In fact, there was a resident of the desert that was close to the Prophet sallallaahu ‘alaihi wasallam. His name was Zāhir radhiallahu ‘anhu. He looked ugly, but the Prophet loves him. When he traveled to Medina, he would bring gifts from the desert for the Prophet, and when he was about to return home, the Prophet also provided him with supplies from the city. One day, the Prophet saw him busy with trade in the market of Medina. The Prophet came near to and hugged him from behind while he did not see it. “Who is this? Leave me,” said Zāhir. He turned slightly to the back and saw that it was the Prophet who hugged him from behind. He no longer tried to escape from the arms of the Prophet and gladly let his back leaned against the chest of the Prophet.

The Prophet sallallaahu ‘alaihi wasallam then said, jokingly, to the people around the place, “Who will purchase this slave?” Zāhir thus replied, “O Messenger of Allah, [if you shall sell me] you will be selling a defective thing (kāsidan) [and will earn a very little sum].” But the Prophet said to him, “But in the sight of Allah you are not defective (or worthless),” or the Prophet said, “You are precious in the sight of Allah” (Al-Tirmidhi, 1988: 113).

Generally speaking, the Bedouins at that time had some characteristics that are not really ideal. Nomadic life or badāwa is less favoured in Islam, though it is also not prohibited. Instead, sedentary life and hadhāra is preferable and more in line with the aspiration of Islam, not in the sense of frenetic, excessive luxury, and individualistic life, but rather in the sense of better manifestation of ‘ilm (knowledge), īmān (faith), and adab (good manner). Badāwa life at that time was seen as less favourable because many of its people did not pay attention to religion and did not possess good manners. However, the Bedouins were not despised or discriminated by the urban Muslim community, but rather to be dealt with patiently when any shortages were encountered and to be protected their rights, while they proceeded towards a higher standard of living and a more advanced culture.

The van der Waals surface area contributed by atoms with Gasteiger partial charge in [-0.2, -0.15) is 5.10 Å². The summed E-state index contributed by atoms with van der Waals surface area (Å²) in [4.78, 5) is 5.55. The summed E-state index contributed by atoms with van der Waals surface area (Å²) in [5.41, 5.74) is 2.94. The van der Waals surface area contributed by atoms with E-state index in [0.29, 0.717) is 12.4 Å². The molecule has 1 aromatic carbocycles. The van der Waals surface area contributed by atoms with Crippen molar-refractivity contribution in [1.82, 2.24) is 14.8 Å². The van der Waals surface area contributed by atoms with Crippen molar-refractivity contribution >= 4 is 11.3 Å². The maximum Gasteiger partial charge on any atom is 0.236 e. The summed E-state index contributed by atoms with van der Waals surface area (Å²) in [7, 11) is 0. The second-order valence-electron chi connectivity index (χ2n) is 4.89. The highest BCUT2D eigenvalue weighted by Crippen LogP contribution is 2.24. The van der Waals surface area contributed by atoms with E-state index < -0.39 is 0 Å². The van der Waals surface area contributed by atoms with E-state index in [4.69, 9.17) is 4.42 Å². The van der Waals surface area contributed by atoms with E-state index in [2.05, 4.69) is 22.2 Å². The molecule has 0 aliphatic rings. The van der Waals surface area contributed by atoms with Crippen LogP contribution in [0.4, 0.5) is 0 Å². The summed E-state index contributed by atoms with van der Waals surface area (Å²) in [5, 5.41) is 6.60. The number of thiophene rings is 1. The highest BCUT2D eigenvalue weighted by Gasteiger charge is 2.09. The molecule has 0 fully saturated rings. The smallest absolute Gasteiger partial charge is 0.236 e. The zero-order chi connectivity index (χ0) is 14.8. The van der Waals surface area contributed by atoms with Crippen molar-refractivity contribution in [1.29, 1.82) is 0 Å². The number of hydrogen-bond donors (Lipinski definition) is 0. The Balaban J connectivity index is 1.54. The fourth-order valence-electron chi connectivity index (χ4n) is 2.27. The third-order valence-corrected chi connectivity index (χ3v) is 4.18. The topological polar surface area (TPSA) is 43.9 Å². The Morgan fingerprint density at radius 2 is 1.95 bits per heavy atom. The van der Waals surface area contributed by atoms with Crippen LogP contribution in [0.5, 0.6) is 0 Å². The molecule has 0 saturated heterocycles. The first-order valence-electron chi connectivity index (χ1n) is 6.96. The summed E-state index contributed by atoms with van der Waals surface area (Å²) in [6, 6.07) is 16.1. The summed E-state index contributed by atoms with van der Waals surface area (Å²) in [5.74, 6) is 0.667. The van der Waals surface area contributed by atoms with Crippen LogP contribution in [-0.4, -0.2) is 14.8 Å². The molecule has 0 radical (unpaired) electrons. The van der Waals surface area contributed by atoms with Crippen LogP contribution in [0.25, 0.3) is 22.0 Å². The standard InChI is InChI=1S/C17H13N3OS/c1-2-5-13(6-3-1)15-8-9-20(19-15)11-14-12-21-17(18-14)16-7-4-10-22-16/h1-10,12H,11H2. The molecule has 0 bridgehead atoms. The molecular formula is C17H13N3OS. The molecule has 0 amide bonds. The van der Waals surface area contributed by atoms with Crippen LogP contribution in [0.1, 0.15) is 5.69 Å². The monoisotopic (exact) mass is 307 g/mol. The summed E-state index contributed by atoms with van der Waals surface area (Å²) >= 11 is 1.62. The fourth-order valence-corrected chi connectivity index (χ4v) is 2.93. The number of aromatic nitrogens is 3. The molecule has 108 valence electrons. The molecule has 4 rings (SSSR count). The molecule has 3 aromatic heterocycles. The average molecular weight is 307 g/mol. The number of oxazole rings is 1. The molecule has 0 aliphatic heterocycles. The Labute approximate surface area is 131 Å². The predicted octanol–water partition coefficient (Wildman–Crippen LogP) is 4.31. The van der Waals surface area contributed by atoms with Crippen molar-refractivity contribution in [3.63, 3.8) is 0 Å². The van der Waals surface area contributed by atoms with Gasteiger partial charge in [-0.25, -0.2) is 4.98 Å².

Finally, when a Bedouin came forward with better characteristics than before, or than most of his colleagues, especially in the matters of faith and adab, then in fact he has no difference with a good urban Muslim. They are in fact brothers and in a positive mutual relationship, filled with love and trust. Perhaps, this is what the Prophet sallallaahu ‘alaihi wasallam means when he once said about the man of the desert that he loved, “Zāhir is our desert, and we are his city.”


Kuala Lumpur,

27 Rabiul Awwal 1437/ 7 Januari 2016

Writer is pursuing his PhD degree from Department of History and Civilization, IIUM.